A fan remembers he Pittsburg Show February 20, 1976.
I experienced a true rock-shock when my friend Tony Vigliotti walked into sixth period French class and presented me with a souvenir concert program from the Queen show he’d seen the night before at Pittsburgh’s Stanley Theater. This was the concert I’d been dying to see. Or rather, this was The Freddie I’d been dying to see. Frontman Freddie Mercury had become my style icon — my Killer Queen, so to speak, with his shaggy long-cut black pageboy and his fairy-inspired frocks. I didn’t want to sleep with him, mind you. I wanted to BE him. Or at least go shopping with him.
Queen was in town to promote their fourth studio LP, “A Night at the Opera,” which featured their opera-palooza “Bohemian Rhapsody.” .
I was 16, lived 35 miles east of Pittsburgh, couldn’t drive, and had never been to a rock concert. Surely my parents would trust Tony to take me! He was a year older and was held in high regard by my mom, who had known his family her entire life. Tony’s grandmother was my mom’s beloved comare – her godmother – a relationship of special importance in Italian families. .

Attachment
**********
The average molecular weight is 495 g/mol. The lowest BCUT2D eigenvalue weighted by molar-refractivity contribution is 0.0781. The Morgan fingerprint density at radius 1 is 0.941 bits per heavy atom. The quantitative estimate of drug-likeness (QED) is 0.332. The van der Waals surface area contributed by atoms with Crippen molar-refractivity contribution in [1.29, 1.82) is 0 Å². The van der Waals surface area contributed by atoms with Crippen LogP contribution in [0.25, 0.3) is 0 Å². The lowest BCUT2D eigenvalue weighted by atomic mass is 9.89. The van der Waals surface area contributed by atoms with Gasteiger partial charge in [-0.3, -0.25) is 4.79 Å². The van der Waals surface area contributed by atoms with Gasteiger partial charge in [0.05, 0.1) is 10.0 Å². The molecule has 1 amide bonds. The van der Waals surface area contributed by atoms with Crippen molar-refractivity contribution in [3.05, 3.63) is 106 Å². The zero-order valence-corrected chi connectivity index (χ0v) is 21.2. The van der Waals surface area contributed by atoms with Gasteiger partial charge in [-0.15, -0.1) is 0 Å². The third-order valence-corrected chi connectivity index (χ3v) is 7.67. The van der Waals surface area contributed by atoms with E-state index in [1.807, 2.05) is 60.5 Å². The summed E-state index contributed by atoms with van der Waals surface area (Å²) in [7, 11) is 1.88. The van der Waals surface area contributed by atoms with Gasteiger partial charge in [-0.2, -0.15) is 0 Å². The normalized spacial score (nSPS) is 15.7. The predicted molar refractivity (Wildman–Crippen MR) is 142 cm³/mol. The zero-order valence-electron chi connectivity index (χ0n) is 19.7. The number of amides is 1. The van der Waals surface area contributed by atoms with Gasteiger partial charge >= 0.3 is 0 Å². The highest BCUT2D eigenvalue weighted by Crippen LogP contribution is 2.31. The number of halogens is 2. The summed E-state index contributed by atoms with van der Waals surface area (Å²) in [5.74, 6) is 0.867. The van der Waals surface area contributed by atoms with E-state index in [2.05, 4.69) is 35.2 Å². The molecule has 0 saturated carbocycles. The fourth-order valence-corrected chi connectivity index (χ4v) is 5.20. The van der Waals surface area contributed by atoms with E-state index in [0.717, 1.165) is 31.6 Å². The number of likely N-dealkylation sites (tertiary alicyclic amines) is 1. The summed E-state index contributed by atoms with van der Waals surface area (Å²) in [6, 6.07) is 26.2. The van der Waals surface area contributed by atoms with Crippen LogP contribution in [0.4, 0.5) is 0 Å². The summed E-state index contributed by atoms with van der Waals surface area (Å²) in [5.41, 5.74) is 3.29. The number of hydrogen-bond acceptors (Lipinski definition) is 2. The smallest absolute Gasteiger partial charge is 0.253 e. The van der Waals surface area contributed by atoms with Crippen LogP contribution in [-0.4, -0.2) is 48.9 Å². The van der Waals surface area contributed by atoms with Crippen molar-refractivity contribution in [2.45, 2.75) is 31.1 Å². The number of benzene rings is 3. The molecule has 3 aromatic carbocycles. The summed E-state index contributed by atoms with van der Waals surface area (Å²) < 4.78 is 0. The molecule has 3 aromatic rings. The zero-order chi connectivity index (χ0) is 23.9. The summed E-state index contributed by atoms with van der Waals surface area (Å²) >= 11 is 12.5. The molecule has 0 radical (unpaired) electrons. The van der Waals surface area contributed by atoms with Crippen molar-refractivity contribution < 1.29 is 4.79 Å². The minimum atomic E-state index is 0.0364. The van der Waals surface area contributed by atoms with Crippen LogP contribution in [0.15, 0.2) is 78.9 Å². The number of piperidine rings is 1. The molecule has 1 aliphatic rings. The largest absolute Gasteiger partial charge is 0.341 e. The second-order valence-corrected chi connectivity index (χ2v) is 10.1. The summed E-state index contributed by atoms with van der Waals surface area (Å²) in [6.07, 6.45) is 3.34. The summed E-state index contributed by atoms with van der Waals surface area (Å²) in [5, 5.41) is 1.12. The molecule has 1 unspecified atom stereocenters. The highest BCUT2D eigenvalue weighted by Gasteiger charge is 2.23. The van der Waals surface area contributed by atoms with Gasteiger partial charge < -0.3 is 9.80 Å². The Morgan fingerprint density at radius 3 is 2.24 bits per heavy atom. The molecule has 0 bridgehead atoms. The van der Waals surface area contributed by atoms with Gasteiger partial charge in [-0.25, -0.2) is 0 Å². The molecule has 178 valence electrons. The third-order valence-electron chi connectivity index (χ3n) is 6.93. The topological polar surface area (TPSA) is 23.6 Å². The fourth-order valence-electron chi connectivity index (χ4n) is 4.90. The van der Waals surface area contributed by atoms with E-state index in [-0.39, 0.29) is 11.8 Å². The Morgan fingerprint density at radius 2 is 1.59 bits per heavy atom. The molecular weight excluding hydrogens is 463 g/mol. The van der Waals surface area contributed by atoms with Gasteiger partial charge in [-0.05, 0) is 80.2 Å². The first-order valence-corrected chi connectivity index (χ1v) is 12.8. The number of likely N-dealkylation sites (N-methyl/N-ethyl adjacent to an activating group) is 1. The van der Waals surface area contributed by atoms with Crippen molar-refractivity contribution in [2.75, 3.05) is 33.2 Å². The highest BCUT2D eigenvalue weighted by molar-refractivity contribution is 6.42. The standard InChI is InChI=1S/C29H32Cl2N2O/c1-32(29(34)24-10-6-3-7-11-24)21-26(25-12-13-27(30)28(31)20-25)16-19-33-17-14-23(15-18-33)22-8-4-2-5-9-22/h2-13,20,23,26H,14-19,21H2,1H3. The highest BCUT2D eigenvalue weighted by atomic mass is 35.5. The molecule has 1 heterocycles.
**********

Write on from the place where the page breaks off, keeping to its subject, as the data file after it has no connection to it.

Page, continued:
But while my mom had no doubts about Tony’s superior character, she just wasn’t convinced that this Queen concert was a good idea. It was in the city, in a big stadium that was no doubt full of people on drugs. And, because it was February, there might be weather.
I accepted her decision, as I always did, without argument. But as much as I desired to see Queen in that career-defining zeitgeist, as much as I longed to see Freddie command the stage in the sartorial style I tried so hard to emulate, I quickly got over it. .
But talk about a friend! Here was my Beatle-lovin’ brother…the guy I most enjoyed talking to in high school…the person who planted the seeds of my never-ending rock-n-roll education…the mate who understood, like no one else, how much I longed to see that Queen concert…the friend who thought enough to bring me a souvenir that I’ll prize forever.
I finally got to see Queen a few years later at the Pittsburgh Civic Arena. And you know what? Receiving that program from 1976 is a much sweeter memory.
Thank you, “Tony”